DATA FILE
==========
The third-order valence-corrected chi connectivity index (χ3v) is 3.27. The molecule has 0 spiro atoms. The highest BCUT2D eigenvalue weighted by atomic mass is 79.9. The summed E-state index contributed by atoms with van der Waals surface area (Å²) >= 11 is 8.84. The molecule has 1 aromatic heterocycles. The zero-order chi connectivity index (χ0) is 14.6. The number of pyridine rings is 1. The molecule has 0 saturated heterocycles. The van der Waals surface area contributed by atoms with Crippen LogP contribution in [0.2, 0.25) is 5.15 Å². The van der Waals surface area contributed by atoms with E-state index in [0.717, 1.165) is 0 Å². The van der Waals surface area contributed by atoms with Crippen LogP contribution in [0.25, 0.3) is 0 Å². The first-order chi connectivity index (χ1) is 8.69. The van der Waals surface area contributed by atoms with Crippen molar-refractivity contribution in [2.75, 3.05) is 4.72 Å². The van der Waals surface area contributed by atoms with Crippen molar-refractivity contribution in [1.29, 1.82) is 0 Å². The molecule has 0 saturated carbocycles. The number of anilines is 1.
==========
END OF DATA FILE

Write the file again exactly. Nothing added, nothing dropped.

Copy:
The third-order valence-corrected chi connectivity index (χ3v) is 3.27. The molecule has 0 spiro atoms. The highest BCUT2D eigenvalue weighted by atomic mass is 79.9. The summed E-state index contributed by atoms with van der Waals surface area (Å²) >= 11 is 8.84. The molecule has 1 aromatic heterocycles. The zero-order chi connectivity index (χ0) is 14.6. The number of pyridine rings is 1. The molecule has 0 saturated heterocycles. The van der Waals surface area contributed by atoms with Crippen LogP contribution in [0.2, 0.25) is 5.15 Å². The van der Waals surface area contributed by atoms with E-state index in [0.717, 1.165) is 0 Å². The van der Waals surface area contributed by atoms with Crippen LogP contribution in [0.25, 0.3) is 0 Å². The first-order chi connectivity index (χ1) is 8.69. The van der Waals surface area contributed by atoms with Crippen molar-refractivity contribution in [2.75, 3.05) is 4.72 Å². The van der Waals surface area contributed by atoms with Crippen molar-refractivity contribution in [1.29, 1.82) is 0 Å². The molecule has 0 saturated carbocycles. The number of anilines is 1.